There is a story floating around in small but very knowledgeable circles that Pope Benedict XVI will canonize Hildegard von Bingen at a ceremony in October 2012. Word has it that he also plans to name her a Doctor of the Church at the ceremony.
There are 33 Doctors of the Church. As of now, only three are women. (I'll save you a Google: Teresa of Avila, Catherine of Siena and Therese of Lisieux.)
The story came initially from Andrea Tornielli at the Vatican Insider on Dec. 16. Rome Reports also picked up the story and posted a brief video on saint-to-be.
Hildegard lived in the 12th century in what is modern-day Germany. She was a theologian, cosmologist, physician, botanist, poet, painter, composer and, last but not least, mystic. She is considered a pioneer in many of these fields.
Hildegard's cause for sainthood was actually opened in 1233, 54 years after her death. But she was never formally canonized.
Tornielli reports that Benedict has long felt connected to Hildegard and cites her as an example of a great woman theologian. Rome Reports writes that Benedict dedicated several of his general audiences to this German nun, saying, intriguingly, that she "served the church in an age in which it was wounded by the sins of priests and laity."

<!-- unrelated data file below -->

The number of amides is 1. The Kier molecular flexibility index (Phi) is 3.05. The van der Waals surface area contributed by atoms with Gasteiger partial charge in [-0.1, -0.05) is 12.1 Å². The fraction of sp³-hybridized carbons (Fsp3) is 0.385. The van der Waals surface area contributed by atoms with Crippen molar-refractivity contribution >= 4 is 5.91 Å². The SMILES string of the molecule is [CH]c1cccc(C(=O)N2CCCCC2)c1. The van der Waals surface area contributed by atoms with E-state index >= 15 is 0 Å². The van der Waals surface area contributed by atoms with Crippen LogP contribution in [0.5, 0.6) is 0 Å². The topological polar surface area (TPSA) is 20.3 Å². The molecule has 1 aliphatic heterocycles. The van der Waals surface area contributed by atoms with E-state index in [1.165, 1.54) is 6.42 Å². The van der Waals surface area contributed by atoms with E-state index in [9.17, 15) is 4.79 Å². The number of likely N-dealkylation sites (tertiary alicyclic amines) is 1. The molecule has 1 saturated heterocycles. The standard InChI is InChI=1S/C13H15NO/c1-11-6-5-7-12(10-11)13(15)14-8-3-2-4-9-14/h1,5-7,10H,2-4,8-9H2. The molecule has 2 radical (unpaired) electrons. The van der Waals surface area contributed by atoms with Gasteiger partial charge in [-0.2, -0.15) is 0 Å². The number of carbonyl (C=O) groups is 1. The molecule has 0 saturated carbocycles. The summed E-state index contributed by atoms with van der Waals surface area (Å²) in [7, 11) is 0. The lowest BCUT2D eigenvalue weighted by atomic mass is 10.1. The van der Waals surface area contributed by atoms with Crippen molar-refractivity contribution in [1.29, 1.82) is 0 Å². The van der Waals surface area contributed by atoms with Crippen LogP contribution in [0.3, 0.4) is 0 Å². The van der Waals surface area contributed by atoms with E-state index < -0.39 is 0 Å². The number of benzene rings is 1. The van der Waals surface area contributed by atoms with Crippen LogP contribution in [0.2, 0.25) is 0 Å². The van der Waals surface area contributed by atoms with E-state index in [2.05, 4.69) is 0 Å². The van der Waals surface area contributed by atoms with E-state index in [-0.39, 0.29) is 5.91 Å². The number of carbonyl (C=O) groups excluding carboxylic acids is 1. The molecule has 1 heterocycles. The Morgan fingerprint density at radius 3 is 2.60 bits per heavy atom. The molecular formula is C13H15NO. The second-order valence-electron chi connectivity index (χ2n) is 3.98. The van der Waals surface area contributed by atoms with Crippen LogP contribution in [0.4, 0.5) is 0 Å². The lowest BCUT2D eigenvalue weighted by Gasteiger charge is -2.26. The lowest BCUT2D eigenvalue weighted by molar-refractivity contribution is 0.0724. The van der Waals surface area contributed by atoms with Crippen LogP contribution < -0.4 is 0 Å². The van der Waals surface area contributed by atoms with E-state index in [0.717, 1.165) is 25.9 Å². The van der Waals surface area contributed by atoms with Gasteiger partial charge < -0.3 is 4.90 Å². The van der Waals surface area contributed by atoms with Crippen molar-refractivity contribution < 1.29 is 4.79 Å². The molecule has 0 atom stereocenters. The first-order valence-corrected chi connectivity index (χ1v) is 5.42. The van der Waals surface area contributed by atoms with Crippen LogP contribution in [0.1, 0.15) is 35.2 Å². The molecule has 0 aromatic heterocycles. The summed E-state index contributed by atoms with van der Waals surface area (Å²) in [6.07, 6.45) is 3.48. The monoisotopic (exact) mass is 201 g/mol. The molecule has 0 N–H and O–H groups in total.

What seems to elude these reports is that Hildegard was also a powerful abbess during a time when, according to scholar Gary Macy, "abbesses were powerful and acted independently not only of the papacy, but also of the local bishop." She even had a male secretary named Volmar.
Benedict has dedicated several of his recent audiences to Hildegard, focusing particularly on Hildegard's understanding of the mystical marriage between God and humanity.
But surely it has not eluded Benedict, a great German theologian himself, that Hildegard is a hero of many feminist theologians. This fact alone is cause to wonder how much of Tornielli's report is based in reality and how much is the product of speculation.